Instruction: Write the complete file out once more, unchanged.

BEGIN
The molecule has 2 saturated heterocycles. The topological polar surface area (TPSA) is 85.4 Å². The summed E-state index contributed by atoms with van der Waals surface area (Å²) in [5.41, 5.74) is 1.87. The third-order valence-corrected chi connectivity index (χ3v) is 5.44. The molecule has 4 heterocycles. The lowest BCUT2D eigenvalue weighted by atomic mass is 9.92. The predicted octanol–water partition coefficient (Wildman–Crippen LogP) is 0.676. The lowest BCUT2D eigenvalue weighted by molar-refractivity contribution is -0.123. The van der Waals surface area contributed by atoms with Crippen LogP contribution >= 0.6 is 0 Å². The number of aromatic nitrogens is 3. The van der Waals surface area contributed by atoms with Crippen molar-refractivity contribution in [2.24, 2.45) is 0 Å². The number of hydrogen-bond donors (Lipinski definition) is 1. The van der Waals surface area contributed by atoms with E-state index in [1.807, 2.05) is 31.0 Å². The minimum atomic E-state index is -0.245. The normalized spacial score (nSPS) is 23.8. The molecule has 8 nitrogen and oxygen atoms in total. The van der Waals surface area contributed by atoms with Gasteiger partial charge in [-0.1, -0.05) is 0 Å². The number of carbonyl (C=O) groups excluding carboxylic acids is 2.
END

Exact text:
The molecule has 2 saturated heterocycles. The topological polar surface area (TPSA) is 85.4 Å². The summed E-state index contributed by atoms with van der Waals surface area (Å²) in [5.41, 5.74) is 1.87. The third-order valence-corrected chi connectivity index (χ3v) is 5.44. The molecule has 4 heterocycles. The lowest BCUT2D eigenvalue weighted by atomic mass is 9.92. The predicted octanol–water partition coefficient (Wildman–Crippen LogP) is 0.676. The lowest BCUT2D eigenvalue weighted by molar-refractivity contribution is -0.123. The van der Waals surface area contributed by atoms with Crippen LogP contribution >= 0.6 is 0 Å². The number of aromatic nitrogens is 3. The van der Waals surface area contributed by atoms with Crippen molar-refractivity contribution in [2.24, 2.45) is 0 Å². The number of hydrogen-bond donors (Lipinski definition) is 1. The van der Waals surface area contributed by atoms with E-state index in [1.807, 2.05) is 31.0 Å². The minimum atomic E-state index is -0.245. The normalized spacial score (nSPS) is 23.8. The molecule has 8 nitrogen and oxygen atoms in total. The van der Waals surface area contributed by atoms with Gasteiger partial charge in [-0.1, -0.05) is 0 Å². The number of carbonyl (C=O) groups excluding carboxylic acids is 2.